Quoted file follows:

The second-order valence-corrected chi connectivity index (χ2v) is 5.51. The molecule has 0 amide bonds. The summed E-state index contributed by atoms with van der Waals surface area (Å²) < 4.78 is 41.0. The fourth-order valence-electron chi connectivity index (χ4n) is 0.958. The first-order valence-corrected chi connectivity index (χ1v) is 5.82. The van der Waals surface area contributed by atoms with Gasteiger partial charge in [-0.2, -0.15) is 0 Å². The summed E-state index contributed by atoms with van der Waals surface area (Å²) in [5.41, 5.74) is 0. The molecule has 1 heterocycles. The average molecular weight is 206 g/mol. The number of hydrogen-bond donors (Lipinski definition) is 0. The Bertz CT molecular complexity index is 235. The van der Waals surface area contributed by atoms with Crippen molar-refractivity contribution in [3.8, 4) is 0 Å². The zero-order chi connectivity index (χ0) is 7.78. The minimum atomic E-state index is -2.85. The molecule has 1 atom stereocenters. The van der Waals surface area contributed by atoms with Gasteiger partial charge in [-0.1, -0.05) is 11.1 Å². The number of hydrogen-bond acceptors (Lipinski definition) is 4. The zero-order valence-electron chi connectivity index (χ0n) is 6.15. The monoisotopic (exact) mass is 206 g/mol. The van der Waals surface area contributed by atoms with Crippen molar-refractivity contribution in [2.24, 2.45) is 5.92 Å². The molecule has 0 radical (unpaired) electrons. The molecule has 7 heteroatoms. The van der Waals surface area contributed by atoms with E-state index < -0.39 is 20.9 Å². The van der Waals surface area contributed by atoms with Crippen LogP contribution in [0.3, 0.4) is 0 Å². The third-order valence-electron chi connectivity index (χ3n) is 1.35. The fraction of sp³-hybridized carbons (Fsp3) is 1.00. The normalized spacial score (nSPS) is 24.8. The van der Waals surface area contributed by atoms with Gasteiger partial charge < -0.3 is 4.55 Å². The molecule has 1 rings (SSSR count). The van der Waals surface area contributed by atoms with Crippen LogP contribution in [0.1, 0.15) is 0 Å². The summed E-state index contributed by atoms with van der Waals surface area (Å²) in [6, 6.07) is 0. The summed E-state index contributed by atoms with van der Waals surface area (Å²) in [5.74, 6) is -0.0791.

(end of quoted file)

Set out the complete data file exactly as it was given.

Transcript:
The second-order valence-corrected chi connectivity index (χ2v) is 5.51. The molecule has 0 amide bonds. The summed E-state index contributed by atoms with van der Waals surface area (Å²) < 4.78 is 41.0. The fourth-order valence-electron chi connectivity index (χ4n) is 0.958. The first-order valence-corrected chi connectivity index (χ1v) is 5.82. The van der Waals surface area contributed by atoms with Gasteiger partial charge in [-0.2, -0.15) is 0 Å². The summed E-state index contributed by atoms with van der Waals surface area (Å²) in [5.41, 5.74) is 0. The molecule has 1 heterocycles. The average molecular weight is 206 g/mol. The number of hydrogen-bond donors (Lipinski definition) is 0. The Bertz CT molecular complexity index is 235. The van der Waals surface area contributed by atoms with Crippen molar-refractivity contribution in [3.8, 4) is 0 Å². The zero-order chi connectivity index (χ0) is 7.78. The minimum atomic E-state index is -2.85. The molecule has 1 atom stereocenters. The van der Waals surface area contributed by atoms with Gasteiger partial charge in [-0.1, -0.05) is 11.1 Å². The number of hydrogen-bond acceptors (Lipinski definition) is 4. The zero-order valence-electron chi connectivity index (χ0n) is 6.15. The monoisotopic (exact) mass is 206 g/mol. The van der Waals surface area contributed by atoms with Crippen molar-refractivity contribution in [2.24, 2.45) is 5.92 Å². The molecule has 0 radical (unpaired) electrons. The molecule has 7 heteroatoms. The van der Waals surface area contributed by atoms with E-state index < -0.39 is 20.9 Å². The van der Waals surface area contributed by atoms with Crippen LogP contribution in [0.3, 0.4) is 0 Å². The third-order valence-electron chi connectivity index (χ3n) is 1.35. The fraction of sp³-hybridized carbons (Fsp3) is 1.00. The normalized spacial score (nSPS) is 24.8. The van der Waals surface area contributed by atoms with Gasteiger partial charge < -0.3 is 4.55 Å². The molecule has 1 rings (SSSR count). The van der Waals surface area contributed by atoms with Crippen LogP contribution in [0.1, 0.15) is 0 Å². The summed E-state index contributed by atoms with van der Waals surface area (Å²) in [6, 6.07) is 0. The summed E-state index contributed by atoms with van der Waals surface area (Å²) in [5.74, 6) is -0.0791.